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Author Guidelines

Because JHRE's articles will appear online in PDF format, strict adherence to the latest edition of the Publication Manual of American Psychological Association is expected, with the following exceptions:

- All papers should be submitted in Microsoft Word format (*.DOC or *.DOCX). All other formats will be rejected.

- Remove all identifying information (author name, affiliation, addressing, etc.) from the text of the manuscript. A separate title page should be submitted that includes this information.

There are two focus areas for academic reviews at JHRE: (1) the quality of information that is being presented, and (2) the quality of presentation of the information. Issues in either area are a valid cause for rejection and both must be considered when making any submission to JHRE.

Information Content

JHRE does not set any standards with regard to the value of content of any particular manuscript to the scientific community. What seems unimportant to some readers may be very important to others. While it would be very difficult to specify any firm rules for what is acceptable and what is not, reviewers and authors should keep the following guidelines in mind:

  1. References to support statements of fact. It is left up to the author and reviewer(s) to determine what statements in a manuscript require supporting references. Generally speaking, this decision should be made in the context of what is the norm for the particular focus area of the manuscript. Further, JHRE strongly encourages the use of "principal source" references (e.g., the original source of information) whenever possible. The more academically rigorous the source, the more it is preferred over less rigorous sources. Unreferreed sources should generally be avoided.
  2. Speculation. Speculative content in empirical papers is typically inappropriate, except when stating so in a conclusion section or as a topic for further study.
  3. Significance. Statistical significance and effect sizes of all calculations should be provided whenever possible.
  4. Reproducibility. The ability to reproduce results is critical to good research. All manuscripts should contain sufficient information to fully describe the population under study, the research environment, as well as the method of analysis. Bulky detailed data can be moved to an appendix. Data obtained during research should be made available when possible in a public repository.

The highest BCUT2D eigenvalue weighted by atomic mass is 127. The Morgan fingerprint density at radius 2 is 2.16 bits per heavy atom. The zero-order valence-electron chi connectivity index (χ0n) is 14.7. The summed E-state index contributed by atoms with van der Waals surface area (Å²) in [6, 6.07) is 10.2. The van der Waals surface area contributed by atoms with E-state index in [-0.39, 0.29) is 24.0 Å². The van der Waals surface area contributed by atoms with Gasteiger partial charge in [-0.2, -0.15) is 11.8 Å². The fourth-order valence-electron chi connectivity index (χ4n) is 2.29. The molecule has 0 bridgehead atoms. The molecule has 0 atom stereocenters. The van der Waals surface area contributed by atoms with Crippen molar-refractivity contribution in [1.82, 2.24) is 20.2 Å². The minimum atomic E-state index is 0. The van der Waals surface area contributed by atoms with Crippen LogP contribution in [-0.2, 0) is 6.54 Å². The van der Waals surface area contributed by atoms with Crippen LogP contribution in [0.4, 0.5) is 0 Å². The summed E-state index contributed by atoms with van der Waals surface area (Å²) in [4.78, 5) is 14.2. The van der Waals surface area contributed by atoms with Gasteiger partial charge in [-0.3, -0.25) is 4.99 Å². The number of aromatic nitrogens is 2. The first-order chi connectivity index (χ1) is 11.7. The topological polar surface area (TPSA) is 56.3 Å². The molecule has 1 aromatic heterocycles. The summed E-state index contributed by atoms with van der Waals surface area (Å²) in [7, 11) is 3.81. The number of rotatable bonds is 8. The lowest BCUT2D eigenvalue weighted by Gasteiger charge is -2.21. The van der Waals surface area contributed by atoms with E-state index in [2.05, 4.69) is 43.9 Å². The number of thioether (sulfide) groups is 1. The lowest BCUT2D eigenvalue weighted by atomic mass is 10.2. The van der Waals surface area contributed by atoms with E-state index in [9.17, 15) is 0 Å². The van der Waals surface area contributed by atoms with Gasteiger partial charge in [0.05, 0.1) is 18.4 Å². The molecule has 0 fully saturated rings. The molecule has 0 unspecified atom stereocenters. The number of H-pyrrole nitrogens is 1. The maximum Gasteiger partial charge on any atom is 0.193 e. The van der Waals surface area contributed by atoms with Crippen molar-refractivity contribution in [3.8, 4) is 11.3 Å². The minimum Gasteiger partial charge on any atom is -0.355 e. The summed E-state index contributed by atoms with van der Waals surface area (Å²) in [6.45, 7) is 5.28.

5. Relevance. JHRE's only concern with with relevance is with regard to whether or not an article fits within the mission/domaino of JHRE.
  6. Originality. Papers that have already been published are generally not acceptable. However, JHRE encourages the publication of papers that have been presented at conferences, provided the paper is substantially different than what may appear in electronic proceedings. Prior conference presentations must be acknowledged within the article.
  7. Comparisons with existing work. Comparisons of a study to the work of others should be as unambiguous as possible. Common definitions should be used, as well a common analysis and reporting method. However, if contemporary analysis and reporting methods are more robust than those used in the other works, then the more robust standard should be followed.
  8. Negative results. Because research sometimes contradicts the works of others for valid reasons, JHRE's editorial staff has made it a policy that negative results will undergo a more careful review prior to publication, but otherwise is an acceptable subject to report. In all cases, the reasons for the contradiction (if known) should be noted in detail, and particular attention MUST be given to maintaining professionalism toward the work of earlier authors on the subject.

Quality of presentation

While many journals do not object to variety in how results are reported, the JHRE editorial board believes that a common standard of reporting is preferable. With regard to style and general document preparation, the only standard will be the most current edition of the Style Guide of the American Psychological Association (APA), with all available updates.

Manuscript length

All submissions should be less than 32 pages of body text (excludes title, abstract, keywords, authors notes, references, appendices, etc.). Note that this is 32 pages of double-spaced, Times New Roman 12 point font, 1" margins all around, and no extra spacing between paragraphs. 

Submission Preparation Checklist

All submissions must meet the following requirements.

  • The submission has not been previously published, nor is it before another journal for consideration (or an explanation has been provided in Comments to the Editor).
  • The submission file is in OpenOffice, Microsoft Word, RTF, or WordPerfect document file format.
  • Where available, URLs for the references have been provided.
  • The text is single-spaced; uses a 12-point font; employs italics rather than underlining (except with URL addresses); and all illustrations, figures, and tables are placed within the text at the appropriate points, rather than at the end.
  • The text adheres to the stylistic and bibliographic requirements outlined in the Author Guidelines, which is found in About the Journal.
  • If submitting to a peer-reviewed section of the journal, the instructions in Ensuring a Blind Review have been followed.

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